This appears to be favourable for embryo implantation for example (4). 

What happens if we don’t have enough Lactobacillus?

There is some evidence linking a lack of Endometrial Lactobacillus to those who struggle to become pregnant. Be that around implantation failure or even relating to those who suffer miscarriage. (1, 2 ) 

One of the reasons, according to the latest research, is around inflammation. It appears Lactobacillus plays a role reducing inflammation and encouraging implantation: 

‘Lactobacillus has been shown to reduce the pro-inflammatory molecules…while increasing secretion of anti-inflammatory cytokines… to prepare the endometrium for embryo implantation.’ (1) 

Of course we know that if there is a major infection this can cause all sorts of problems. However, it does appear to be a bit more subtle than this.

Although, it is good to note that this is a ‘link’ at this stage. Rather than definitive cause. Always good to bear in mind….

Is there a connection between Endometriosis and the reproductive tract microbiome?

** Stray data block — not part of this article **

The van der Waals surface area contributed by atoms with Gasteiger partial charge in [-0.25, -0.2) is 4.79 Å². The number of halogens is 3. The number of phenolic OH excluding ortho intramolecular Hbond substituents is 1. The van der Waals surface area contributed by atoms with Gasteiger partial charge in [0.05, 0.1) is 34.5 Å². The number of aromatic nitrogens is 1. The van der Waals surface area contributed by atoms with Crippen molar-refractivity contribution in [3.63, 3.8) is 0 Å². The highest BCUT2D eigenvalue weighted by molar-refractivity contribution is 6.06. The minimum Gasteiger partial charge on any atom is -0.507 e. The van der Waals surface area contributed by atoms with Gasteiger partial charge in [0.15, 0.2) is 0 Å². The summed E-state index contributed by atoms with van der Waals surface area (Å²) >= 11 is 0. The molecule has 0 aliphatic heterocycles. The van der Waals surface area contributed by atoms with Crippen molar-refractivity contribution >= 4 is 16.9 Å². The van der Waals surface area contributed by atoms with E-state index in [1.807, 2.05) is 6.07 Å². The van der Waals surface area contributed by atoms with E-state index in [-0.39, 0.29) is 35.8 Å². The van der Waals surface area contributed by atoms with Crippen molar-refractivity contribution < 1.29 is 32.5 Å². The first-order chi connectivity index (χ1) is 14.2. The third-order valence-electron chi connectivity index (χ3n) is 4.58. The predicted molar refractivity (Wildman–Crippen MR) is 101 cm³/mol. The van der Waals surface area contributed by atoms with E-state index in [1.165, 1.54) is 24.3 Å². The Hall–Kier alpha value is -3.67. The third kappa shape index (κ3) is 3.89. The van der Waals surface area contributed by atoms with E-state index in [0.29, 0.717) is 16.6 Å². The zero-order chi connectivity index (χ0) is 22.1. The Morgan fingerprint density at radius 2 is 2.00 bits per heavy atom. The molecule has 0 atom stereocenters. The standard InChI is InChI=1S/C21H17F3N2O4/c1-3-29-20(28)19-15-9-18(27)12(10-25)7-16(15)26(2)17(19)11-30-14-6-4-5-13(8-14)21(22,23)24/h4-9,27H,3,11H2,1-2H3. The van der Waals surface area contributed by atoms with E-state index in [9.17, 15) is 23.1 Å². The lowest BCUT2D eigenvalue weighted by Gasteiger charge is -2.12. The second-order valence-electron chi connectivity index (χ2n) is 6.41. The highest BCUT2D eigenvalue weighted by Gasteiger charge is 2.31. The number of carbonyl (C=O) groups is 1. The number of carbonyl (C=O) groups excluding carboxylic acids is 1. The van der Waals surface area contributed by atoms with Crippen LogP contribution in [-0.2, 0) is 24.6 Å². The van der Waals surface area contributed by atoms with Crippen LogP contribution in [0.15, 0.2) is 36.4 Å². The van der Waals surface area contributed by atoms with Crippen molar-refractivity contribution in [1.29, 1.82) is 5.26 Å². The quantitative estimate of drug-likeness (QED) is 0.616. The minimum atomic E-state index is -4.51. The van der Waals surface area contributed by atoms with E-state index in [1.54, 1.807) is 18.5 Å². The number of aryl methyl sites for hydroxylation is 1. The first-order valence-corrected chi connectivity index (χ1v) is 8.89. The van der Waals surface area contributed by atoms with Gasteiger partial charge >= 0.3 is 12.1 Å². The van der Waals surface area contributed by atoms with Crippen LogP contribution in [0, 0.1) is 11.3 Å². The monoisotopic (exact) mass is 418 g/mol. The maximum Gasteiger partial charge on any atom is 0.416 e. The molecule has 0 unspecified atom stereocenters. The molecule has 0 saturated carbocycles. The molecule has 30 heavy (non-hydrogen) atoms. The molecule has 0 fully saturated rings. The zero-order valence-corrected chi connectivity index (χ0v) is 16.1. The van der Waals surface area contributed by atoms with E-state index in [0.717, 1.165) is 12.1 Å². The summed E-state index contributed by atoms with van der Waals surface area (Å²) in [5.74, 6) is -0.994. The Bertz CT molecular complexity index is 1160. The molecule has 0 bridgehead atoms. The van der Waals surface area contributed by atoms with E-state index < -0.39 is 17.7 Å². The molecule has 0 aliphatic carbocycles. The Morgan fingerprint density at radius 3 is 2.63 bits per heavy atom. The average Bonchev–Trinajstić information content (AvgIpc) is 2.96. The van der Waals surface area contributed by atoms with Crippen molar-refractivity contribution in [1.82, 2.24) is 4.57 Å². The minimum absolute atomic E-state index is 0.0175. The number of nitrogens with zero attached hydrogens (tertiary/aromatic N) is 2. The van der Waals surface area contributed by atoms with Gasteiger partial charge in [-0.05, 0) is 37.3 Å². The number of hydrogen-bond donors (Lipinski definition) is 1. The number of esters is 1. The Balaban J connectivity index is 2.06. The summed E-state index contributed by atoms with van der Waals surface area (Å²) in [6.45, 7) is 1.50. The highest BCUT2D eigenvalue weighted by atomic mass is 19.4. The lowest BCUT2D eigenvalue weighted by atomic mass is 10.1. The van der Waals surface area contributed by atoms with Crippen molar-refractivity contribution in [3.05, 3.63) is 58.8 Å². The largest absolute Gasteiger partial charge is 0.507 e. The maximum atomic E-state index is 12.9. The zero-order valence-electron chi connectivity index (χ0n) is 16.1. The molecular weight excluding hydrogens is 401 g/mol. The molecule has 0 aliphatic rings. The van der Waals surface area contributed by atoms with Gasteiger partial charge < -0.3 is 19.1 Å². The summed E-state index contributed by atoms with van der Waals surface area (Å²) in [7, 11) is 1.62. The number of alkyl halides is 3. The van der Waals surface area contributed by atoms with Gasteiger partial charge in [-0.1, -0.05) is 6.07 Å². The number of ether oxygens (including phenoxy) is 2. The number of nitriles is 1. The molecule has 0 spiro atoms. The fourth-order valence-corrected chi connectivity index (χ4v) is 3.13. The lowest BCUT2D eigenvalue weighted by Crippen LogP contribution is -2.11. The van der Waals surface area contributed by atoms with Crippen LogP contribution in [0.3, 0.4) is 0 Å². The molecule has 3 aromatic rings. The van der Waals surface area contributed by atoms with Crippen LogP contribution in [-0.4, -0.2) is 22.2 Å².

Endometriosis is a tricky one. It often doesn’t get diagnosed and question marks remain over what causes it. From a conception perspective, it can potentially make egg implantation and a viable pregnancy more challenging. 

The interesting part of this latest research is starting to suggest that people who suffer from Endometriosis have a different type of reproductive tract microbiota. The theories are that this altered microbiome could be a reason behind the inflammation. This may trigger the abnormal symptoms of endometriosis. (5) 

Now. Of course, as a reminder the science here is new and still developing. However, this is an interesting additional piece in the puzzle. Crucially something that you may be able to do something about.